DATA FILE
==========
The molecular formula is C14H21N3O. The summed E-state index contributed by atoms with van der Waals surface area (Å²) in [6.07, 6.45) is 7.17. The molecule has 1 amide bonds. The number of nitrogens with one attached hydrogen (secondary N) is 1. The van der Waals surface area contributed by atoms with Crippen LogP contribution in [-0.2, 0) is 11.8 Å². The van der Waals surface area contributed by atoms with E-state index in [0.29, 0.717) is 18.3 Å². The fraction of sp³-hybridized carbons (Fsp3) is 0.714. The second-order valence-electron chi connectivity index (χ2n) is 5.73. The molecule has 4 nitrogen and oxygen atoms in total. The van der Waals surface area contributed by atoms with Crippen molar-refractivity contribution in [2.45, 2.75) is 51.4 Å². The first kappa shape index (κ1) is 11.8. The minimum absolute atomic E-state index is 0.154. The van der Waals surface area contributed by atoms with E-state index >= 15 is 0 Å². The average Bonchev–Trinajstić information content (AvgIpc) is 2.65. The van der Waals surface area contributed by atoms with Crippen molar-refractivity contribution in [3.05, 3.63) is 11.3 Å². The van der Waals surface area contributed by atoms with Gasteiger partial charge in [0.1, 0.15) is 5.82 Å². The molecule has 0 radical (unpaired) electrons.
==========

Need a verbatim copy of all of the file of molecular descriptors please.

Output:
The molecular formula is C14H21N3O. The summed E-state index contributed by atoms with van der Waals surface area (Å²) in [6.07, 6.45) is 7.17. The molecule has 1 amide bonds. The number of nitrogens with one attached hydrogen (secondary N) is 1. The van der Waals surface area contributed by atoms with Crippen LogP contribution in [-0.2, 0) is 11.8 Å². The van der Waals surface area contributed by atoms with E-state index in [0.29, 0.717) is 18.3 Å². The fraction of sp³-hybridized carbons (Fsp3) is 0.714. The second-order valence-electron chi connectivity index (χ2n) is 5.73. The molecule has 4 nitrogen and oxygen atoms in total. The van der Waals surface area contributed by atoms with Crippen molar-refractivity contribution in [2.45, 2.75) is 51.4 Å². The first kappa shape index (κ1) is 11.8. The minimum absolute atomic E-state index is 0.154. The van der Waals surface area contributed by atoms with E-state index >= 15 is 0 Å². The average Bonchev–Trinajstić information content (AvgIpc) is 2.65. The van der Waals surface area contributed by atoms with Crippen molar-refractivity contribution in [3.05, 3.63) is 11.3 Å². The van der Waals surface area contributed by atoms with Gasteiger partial charge in [0.1, 0.15) is 5.82 Å². The molecule has 0 radical (unpaired) electrons.